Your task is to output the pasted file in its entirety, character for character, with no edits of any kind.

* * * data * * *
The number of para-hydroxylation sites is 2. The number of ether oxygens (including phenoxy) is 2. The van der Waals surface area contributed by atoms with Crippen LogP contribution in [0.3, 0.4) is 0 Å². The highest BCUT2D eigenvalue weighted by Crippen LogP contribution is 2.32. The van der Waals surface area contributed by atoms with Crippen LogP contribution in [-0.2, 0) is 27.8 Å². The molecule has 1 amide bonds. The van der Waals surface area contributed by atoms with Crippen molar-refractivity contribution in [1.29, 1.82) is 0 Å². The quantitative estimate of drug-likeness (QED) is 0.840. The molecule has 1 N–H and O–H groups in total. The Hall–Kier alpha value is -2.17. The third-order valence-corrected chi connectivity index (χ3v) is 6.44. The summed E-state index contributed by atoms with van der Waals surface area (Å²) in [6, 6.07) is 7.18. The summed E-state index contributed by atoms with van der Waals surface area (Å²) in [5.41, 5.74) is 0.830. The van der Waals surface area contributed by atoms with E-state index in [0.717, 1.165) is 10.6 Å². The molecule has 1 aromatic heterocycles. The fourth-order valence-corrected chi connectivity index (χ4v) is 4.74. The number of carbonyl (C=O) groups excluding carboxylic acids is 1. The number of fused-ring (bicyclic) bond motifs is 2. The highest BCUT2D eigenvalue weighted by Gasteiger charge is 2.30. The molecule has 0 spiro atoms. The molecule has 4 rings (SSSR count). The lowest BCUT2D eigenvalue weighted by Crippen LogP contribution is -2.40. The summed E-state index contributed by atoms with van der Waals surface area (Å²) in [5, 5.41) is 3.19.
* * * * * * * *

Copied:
The number of para-hydroxylation sites is 2. The number of ether oxygens (including phenoxy) is 2. The van der Waals surface area contributed by atoms with Crippen LogP contribution in [0.3, 0.4) is 0 Å². The highest BCUT2D eigenvalue weighted by Crippen LogP contribution is 2.32. The van der Waals surface area contributed by atoms with Crippen LogP contribution in [-0.2, 0) is 27.8 Å². The molecule has 1 amide bonds. The van der Waals surface area contributed by atoms with Crippen molar-refractivity contribution in [1.29, 1.82) is 0 Å². The quantitative estimate of drug-likeness (QED) is 0.840. The molecule has 1 N–H and O–H groups in total. The Hall–Kier alpha value is -2.17. The third-order valence-corrected chi connectivity index (χ3v) is 6.44. The summed E-state index contributed by atoms with van der Waals surface area (Å²) in [6, 6.07) is 7.18. The summed E-state index contributed by atoms with van der Waals surface area (Å²) in [5.41, 5.74) is 0.830. The van der Waals surface area contributed by atoms with E-state index in [0.717, 1.165) is 10.6 Å². The molecule has 1 aromatic heterocycles. The fourth-order valence-corrected chi connectivity index (χ4v) is 4.74. The number of carbonyl (C=O) groups excluding carboxylic acids is 1. The number of fused-ring (bicyclic) bond motifs is 2. The highest BCUT2D eigenvalue weighted by Gasteiger charge is 2.30. The molecule has 0 spiro atoms. The molecule has 4 rings (SSSR count). The lowest BCUT2D eigenvalue weighted by Crippen LogP contribution is -2.40. The summed E-state index contributed by atoms with van der Waals surface area (Å²) in [5, 5.41) is 3.19.